“The next “UPI moment” will be the ONDC. The first-of-its-kind globally, ONDC to enable interoperability between ecommerce companies, providing equal opportunity to small & large players, will help control digital monopolies & make industry more inclusive for buyers & sellers alike, empowering MSMEs to unlock innovation & value,” Piyush Goyal, minister of commerce and industry
Speaking of how it started, Agrawal said that the idea of ONDC was conceived in April 2020, soon after the first wave of COVID-19, when the entire country found it difficult to ensure essential supplies across containment zones.
India laid the groundwork in July 2021 as the government set up an advisory council to help frame the network and accelerate the adoption of ONDC.
On August 13, 2021, Piyush Goyal, the minister of commerce and industry, chaired a meeting with experts and the members of the advisory council.
In subsequent advisory council meetings, it was decided that the ONDC:
- Shall take all measures to ensure confidentiality and privacy of data across the network
- Shall not mandate sharing of any transaction-level data by ONDC participants
- Will work with its participants to publish network performance without compromising on confidentiality and privacy
- Will be compliant with the Information Technology Act, 2000, and designed for compliance with the emerging Personal Data Protection Bill
Why The ONDC Is Set To Disrupt Ecommerce
“ONDC is an idea whose time has come,” said Nandan Nilekani.
Talking about the plans to develop and implement the protocols and manage digital commerce, Nilekani said ONDC would meet the following criteria to ensure India’s next big disruption and revolution. This is crucial as any project aiming to disrupt the market should meet at least four or five criteria, as the UPI and Aadhaar did in the past. These include:
- The government’s commitment to the project
- Social and marketing needs for the project to succeed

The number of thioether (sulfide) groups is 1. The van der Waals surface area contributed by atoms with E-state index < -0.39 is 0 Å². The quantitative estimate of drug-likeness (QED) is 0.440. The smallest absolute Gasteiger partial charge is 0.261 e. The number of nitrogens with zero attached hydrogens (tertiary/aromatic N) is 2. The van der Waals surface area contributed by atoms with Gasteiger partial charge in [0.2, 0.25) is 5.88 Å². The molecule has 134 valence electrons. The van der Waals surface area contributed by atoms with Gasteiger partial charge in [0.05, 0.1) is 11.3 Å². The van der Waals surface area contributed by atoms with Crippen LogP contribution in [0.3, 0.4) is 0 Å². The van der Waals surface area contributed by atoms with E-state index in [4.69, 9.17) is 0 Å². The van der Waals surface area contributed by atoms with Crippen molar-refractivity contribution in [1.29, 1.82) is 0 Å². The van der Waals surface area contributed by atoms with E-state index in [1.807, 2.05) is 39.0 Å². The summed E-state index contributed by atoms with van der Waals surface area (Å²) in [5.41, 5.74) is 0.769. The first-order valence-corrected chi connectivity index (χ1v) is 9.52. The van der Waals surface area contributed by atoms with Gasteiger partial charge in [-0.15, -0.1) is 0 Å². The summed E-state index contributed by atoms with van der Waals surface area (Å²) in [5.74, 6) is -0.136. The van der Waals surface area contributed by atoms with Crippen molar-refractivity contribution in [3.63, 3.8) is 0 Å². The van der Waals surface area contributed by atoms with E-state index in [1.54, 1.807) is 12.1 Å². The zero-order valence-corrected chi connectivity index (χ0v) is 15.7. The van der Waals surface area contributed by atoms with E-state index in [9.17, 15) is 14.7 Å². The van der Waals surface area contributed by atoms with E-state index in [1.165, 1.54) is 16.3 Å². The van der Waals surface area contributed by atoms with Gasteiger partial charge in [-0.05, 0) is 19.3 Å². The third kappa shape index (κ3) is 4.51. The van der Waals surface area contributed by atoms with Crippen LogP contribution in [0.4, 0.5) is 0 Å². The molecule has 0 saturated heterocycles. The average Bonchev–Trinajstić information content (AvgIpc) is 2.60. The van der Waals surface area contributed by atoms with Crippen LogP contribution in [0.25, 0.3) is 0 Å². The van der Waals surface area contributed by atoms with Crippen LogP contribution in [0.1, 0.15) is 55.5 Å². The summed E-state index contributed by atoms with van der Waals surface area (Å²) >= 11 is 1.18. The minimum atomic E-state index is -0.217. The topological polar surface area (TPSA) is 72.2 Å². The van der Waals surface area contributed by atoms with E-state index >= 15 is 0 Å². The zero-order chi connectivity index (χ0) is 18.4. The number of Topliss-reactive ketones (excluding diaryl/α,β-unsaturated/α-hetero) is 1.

- An institution to execute it
- Access to best-in-class technology
- Availability of dynamic innovators
As the government is orchestrating the entire project, its commitment is evident. So, let us consider the other four parameters and whether ONDC fits the bill.
Is There A Market For ONDC?
Ecommerce will be a way of life for Indians (especially after the pandemic), believes Nilekani. In fact, there will be a massive migration, with more and more people ordering online through different devices. Past data also validates this. According to global consultancy firm Bain & Company, at 140 Mn, India had the third-largest online shopper base in 2020, right after China and the US.
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“There will be millions of people ordering online. India has a trillion-dollar retail economy. Even if 20% of that goes online, we are talking about $200 Bn doing online commerce. So, there’s a huge market need for this,” he said.
However, ecommerce is not about winner-takes-it-all. It is not like social media or search, where one or two players see all the action. In ecommerce, there will be multiple players. So, we have to create a way for the small entrepreneur, the small merchant and the small seller to compete equitably in this new ecommerce world, he added.
The Institutional Role Of The ONDC
Commenting on its institutional role, Nilekani said the ONDC is an NPCI-like Section 8 institution with many public-spirited shareholders.
It will manage all interactions across this open network and put in place the ground rules, network participation rules, obligations and counterparty rules, besides defining how to deal with complaints and resolve disputes.
Based on the advisory council’s framework, the protocols will allow a wide set of network participants to interoperate and contribute so that different sellers can reach out to different buyers and vice versa. Discovery will be done through interoperability, defined by best-in-class protocols.